By Sue Favor
Former Washington High School standout Reshanda Gray seems to have finally found a pro basketball home, after several seasons of uncertainty.
The South L.A. native was signed by the WNBA’s New York Liberty July 1 for the rest of the season, after a couple of one-week stints on the roster as a replacement player. She returns to a franchise where she played the entire 2019 season.
“It’s always great to feel wanted and I definitely feel wanted,” Gray said. “It’s a great group. I’ve always said ‘stay ready so you don’t have to get ready.’ I think I did a great job of staying ready.”
Gray didn’t receive any invitation to training camps last spring, despite playing for the L.A. Sparks during the 2020 season. She signed a hardship contract with the Liberty prior to the season opener May 14, and impressed in the two games that followed with her defense, her paint presence and her energy.
She was brought back three weeks later and capped off three game appearances — which included a trip to L.A. to play in front of friends and family — with a 17-point outburst in a loss. Liberty general manager Jonathan Kolb then cut a player the franchise had for five years and signed Gray. She said she hadn’t expected that.
“Jonathan’s and my relationship is always honest. Whether good or bad, it’s always honest,” Gray said. “When I got the call from him telling me to come back, I felt like I’d worked so hard for it.”
Gray’s successful fight to get back into the WNBA, which only has 144 slots for players, is a testament to her resilience. After a successful career at California, where she set several single-game scoring records, helped guide the team to the Final Four in her second year and was named Pac-12 player of the year as a senior, Gray was drafted by the Minnesota Lynx in 2015.
Midway through her first season, she was traded to the Atlanta Dream, where she also played the following year. In January 2017, Gray was traded to the Connecticut Sun and was cut in training camp. The Liberty signed her to a training contract in 2018, and she was one of the last to be cut prior to the season.
During the winter, Gray did what most players in the league do: She played overseas.
She suited up for two years in Italy, two in Korea and one in Hungary. Besides earning a living as a professional athlete, Gray also worked diligently to improve her game, taking advantage of any time back in L.A. to work with a trainer.
Her work paid off two years ago, as she played in every game for the Liberty, starting 10, and averaging 5.2 points and 5.2 rebounds per game. But in May 2020, as the WNBA’s season was on hold due to the COVID pandemic, the Liberty inexplicably cut Gray — a move that she said threw her into a funk for a while.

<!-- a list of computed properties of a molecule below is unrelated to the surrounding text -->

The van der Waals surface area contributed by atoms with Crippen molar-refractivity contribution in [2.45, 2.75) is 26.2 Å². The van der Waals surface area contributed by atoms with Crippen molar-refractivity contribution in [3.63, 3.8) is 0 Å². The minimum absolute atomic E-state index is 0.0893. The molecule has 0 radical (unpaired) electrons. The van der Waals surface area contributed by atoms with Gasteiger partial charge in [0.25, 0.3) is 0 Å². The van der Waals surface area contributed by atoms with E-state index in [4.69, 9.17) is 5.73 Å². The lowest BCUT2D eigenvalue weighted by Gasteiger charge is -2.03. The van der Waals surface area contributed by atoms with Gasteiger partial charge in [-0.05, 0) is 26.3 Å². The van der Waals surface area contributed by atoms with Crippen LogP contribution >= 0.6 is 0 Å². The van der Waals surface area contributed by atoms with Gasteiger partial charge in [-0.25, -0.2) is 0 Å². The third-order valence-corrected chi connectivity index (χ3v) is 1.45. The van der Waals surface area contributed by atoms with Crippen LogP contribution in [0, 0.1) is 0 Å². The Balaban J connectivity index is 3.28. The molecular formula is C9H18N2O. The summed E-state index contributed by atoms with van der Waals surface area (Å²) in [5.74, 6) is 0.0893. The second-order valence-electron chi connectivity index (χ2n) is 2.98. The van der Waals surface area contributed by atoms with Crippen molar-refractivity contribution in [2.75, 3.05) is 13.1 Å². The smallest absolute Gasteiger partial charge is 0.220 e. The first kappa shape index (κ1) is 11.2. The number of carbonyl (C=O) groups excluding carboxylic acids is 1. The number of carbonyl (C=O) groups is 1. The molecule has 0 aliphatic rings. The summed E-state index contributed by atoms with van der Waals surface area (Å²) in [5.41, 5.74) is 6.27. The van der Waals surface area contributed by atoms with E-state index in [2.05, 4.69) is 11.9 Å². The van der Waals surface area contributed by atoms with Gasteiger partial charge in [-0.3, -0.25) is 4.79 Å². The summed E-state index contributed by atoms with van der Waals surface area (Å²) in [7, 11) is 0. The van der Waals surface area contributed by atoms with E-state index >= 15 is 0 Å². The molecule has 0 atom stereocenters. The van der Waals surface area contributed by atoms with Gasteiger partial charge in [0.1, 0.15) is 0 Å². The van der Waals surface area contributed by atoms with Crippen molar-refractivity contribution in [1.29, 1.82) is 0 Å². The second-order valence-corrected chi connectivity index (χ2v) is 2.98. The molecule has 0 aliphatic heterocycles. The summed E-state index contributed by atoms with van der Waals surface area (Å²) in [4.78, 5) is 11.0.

“I was big on my support system and who I was around,” she said. “I had people who believed in me so if I was down, someone could pick me back up.”
The Sparks came calling, and Gray played in the WNBA’s “bubble” in Florida. But she saw action in just 10 games, and averaged 1.4 points and 2.8 rebounds per contest.
Seeing a place for herself in the league this year required her to “dig deep” within herself.
“Faith played a big part — what is meant for me won’t be missed by me,” Gray said. “I continued to workout, get treatment and act as if was in the league, so when the opportunity came, it would be a smooth transition for me.”
Still, having to twice leave a New York team that she says is special was difficult.
“Being in and out was playing with my emotions, and theirs too, because they felt comfortable with me,” Gray said. “Now they can have me for the rest of the season, which is great because I love this team. They’re a group of dope individuals, and I’m excited.”
So far this season, Gray is averaging 7.9 points and 4.2 rebounds per game, while averaging 17.5 minutes. But just as important, her teammates say she has added intangibles to the roster.
“You always know what you’re going to get with her,” veteran guard Sami Whitcomb said. “It’s really hard to come to … a team where you don’t know everyone personality-wise, and bring positive energy and just get along with everybody is a massive reflection of her.”
“On court, the word I think of when I think of her is toughness,” Whitcomb added. “In every facet, whether it’s rebounding, whether it’s defense, whether it’s offense, she catches everything we throw at her that’s in her vicinity. And she just brings a toughness that, honestly, I think we were missing from top to bottom, and it’s really contagious. It was really great to get her back. The whole coming in and coming out was difficult, but she didn’t skip a beat, and that’s really special.”
As a Washington General in high school, Gray was a City Player of the Year, a McDonald’s All-American, and she led the team to a Marine League championship as a junior. Her former coach, Ricky Blackmon, said Gray’s relentlessness as a pro is par for the course.
“I’m never surprised at her resiliency, because that’s who she’s been,” Blackmon said. “She has a tenacity about her that’s always been there. She’s never looked as a setback as an ending. It’s always been in her to keep fighting and moving forward.”
Gray said she is working daily to improve for the Liberty, because “there’s always another level.”
“I brought to the table what they asked of me,” Gray said. “And I feel like there’s another door that I haven’t unlocked in myself, and I’m still looking for the key to open that door.”
The WNBA schedule is paused for the Olympics, and will resume Aug. 15.
You can bet Gray will be ready when the season resumes.
Sue Favor is a freelance reporter for Wave Newspapers, who covers South Los Angeles. She can be reached at firstname.lastname@example.org.